Sir Edward Bulwer Lytton.
Broadstairs, Kent, Tuesday, 3rd September, 1850.
My dear Sir Edward,
I have had the long-contemplated talk with Forster about the play, and write to assure you that I shall be delighted to come down to Knebworth and do Bobadil, or anything else, provided it would suit your convenience to hold the great dramatic festival in the last week of October. The concluding number of “Copperfield” will prevent me from leaving here until Saturday, the 26th of that month. If I were at my own disposal, I hope I need not say I should be at yours.
Forster will tell you with what men we must do the play, and what laurels we would propose to leave for the gathering of new aspirants; of whom I hope you have a reasonable stock in your part of the country.
Do you know Mary Boyle—daughter of the old Admiral? because she is the very best actress I ever saw off the stage, and immeasurably better than a great many I have seen on it. I have acted with her in a country house in Northamptonshire, and am going to do so again next November. If you know her, I think she would be more than pleased to play, and by giving her something good in a farce we could get her to do Mrs. Kitely. In that case my little sister-in-law would “go on” for the second lady, and you could do without actresses, besides giving the thing a particular grace and interest.
If we could get Mary Boyle, we would do “Used Up,” which is a delightful piece, as the farce. But maybe you know nothing about the said Mary, and in that case I should like to know what you would think of doing.
You gratify me more than I can tell you by what you say about “Copperfield,” the more so as I hope myself that some heretofore-deficient qualities are there. You are not likely to misunderstand me when I say that I like it very much, and am deeply interested in it, and that I have kept and am keeping my mind very steadily upon it.
Believe me always, very faithfully yours.
Devonshire Terrace, Sunday Night,
November 3rd, 1850.
My dear Bulwer Lytton,
I should have waited at home to-day on the chance of your calling, but that I went over to look after Lemon; and I went for this reason: the surgeon opines that there is no possibility of Mrs. Dickens being able to play, although she is going on “as well as possible,” which I sincerely believe.
Now, when the accident happened, Mrs. Lemon told my little sister-in-law that she would gladly undertake the part if it should become necessary. Going after her to-day, I found that she and Lemon had gone out of town, but will be back to-night. I have written to her, earnestly urging her to the redemption of her offer. I have no doubt of being able to see her well up in the characters; and I hope you approve of this remedy. If she once screws her courage to the sticking place, I have no fear of her whatever. This is what I would say to you. If I don’t see you here, I will write to you at Forster’s, reporting progress. Don’t be discouraged, for I am full of confidence, and resolve to do the utmost that is in me—and I well know they all will—to make the nights at Knebworth triumphant. Once in a thing like this—once in everything, to my thinking—it must be carried out like a mighty enterprise, heart and soul.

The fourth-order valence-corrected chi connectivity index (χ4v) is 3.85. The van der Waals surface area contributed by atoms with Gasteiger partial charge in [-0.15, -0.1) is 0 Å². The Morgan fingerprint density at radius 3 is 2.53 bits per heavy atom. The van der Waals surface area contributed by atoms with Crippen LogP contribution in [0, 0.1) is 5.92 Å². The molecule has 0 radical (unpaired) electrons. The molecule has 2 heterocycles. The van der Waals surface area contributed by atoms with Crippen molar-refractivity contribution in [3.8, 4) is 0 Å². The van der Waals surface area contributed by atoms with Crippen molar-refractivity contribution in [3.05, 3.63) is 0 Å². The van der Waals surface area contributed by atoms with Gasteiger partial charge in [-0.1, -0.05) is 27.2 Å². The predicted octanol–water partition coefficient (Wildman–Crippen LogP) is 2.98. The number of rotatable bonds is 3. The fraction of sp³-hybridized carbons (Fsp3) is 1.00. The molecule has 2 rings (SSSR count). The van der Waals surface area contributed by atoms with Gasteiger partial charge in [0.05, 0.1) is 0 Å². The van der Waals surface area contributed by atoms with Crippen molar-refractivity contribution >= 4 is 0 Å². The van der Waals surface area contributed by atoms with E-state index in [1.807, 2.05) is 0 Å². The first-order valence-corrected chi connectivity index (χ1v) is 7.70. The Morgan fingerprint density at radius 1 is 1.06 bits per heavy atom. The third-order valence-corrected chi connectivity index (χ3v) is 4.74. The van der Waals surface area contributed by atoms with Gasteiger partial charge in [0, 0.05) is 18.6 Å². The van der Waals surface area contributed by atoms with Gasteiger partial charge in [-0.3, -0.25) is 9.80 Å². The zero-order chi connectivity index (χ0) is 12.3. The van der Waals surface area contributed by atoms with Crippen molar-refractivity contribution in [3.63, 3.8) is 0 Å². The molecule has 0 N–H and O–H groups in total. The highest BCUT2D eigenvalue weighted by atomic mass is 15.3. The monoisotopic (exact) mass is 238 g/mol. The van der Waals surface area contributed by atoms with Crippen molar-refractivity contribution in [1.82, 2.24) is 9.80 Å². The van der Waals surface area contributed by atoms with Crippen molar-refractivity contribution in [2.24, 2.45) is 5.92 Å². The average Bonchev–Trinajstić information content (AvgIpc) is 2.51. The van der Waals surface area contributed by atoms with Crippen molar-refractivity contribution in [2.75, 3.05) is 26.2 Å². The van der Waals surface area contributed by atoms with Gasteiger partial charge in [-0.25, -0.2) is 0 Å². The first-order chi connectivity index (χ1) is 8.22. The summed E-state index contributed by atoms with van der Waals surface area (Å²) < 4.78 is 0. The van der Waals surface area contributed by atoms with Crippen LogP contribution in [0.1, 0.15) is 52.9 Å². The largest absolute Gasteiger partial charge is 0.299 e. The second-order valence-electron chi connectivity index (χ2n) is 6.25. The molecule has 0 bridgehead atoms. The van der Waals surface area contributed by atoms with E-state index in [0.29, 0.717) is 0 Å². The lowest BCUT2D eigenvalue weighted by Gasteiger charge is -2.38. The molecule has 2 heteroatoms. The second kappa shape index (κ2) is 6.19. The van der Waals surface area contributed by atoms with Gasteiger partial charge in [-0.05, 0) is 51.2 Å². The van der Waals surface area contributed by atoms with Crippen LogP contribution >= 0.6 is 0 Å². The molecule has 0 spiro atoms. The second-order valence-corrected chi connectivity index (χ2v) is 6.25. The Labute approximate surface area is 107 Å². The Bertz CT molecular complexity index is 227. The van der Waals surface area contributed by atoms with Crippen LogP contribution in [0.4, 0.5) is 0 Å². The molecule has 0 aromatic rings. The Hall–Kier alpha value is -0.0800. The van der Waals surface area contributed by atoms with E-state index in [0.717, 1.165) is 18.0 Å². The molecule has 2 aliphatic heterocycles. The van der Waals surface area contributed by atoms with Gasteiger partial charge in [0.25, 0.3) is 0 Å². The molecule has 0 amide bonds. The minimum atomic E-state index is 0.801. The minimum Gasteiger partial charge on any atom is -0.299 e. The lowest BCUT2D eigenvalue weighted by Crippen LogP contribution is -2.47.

Pray regard me as wholly at the disposal of the theatricals, until they shall be gloriously achieved.
My unfortunate other half (lying in bed) is very anxious that I should let you know that she means to break her heart if she should be prevented from coming as one of the audience, and that she has been devising means all day of being brought down in the brougham with her foot upon a T.
Ever faithfully yours.
Office of “Household Words,” Wednesday Evening,
November 13th, 1850.
My dear Bulwer Lytton,
On the principle of postponing nothing connected with the great scheme, I have been to Ollivier’s, where I found our friend the choremusicon in a very shattered state—his mouth wide open—the greater part of his teeth out—his bowels disclosed to the public eye—and his whole system frightfully disordered. In this condition he is speechless. I cannot, therefore, report touching his eloquence, but I find he is a piano as well as a choremusicon—that he requires to pass through no intermediate stage between choremusicon and piano, and therefore that he can easily and certainly accompany songs.
Now, will you have it? I am inclined to believe that on the whole, it is the best thing.
I have not heard of anything else having happened to anybody.
If I should not find you gone to Australia or elsewhere, and should not have occasion to advertise in the third column of The Times, I shall hope not to add to your misfortunes—I dare not say to afford you consolation—by shaking hands with you to-morrow night, and afterwards keeping every man connected with the theatrical department to his duty.
Ever faithfully yours.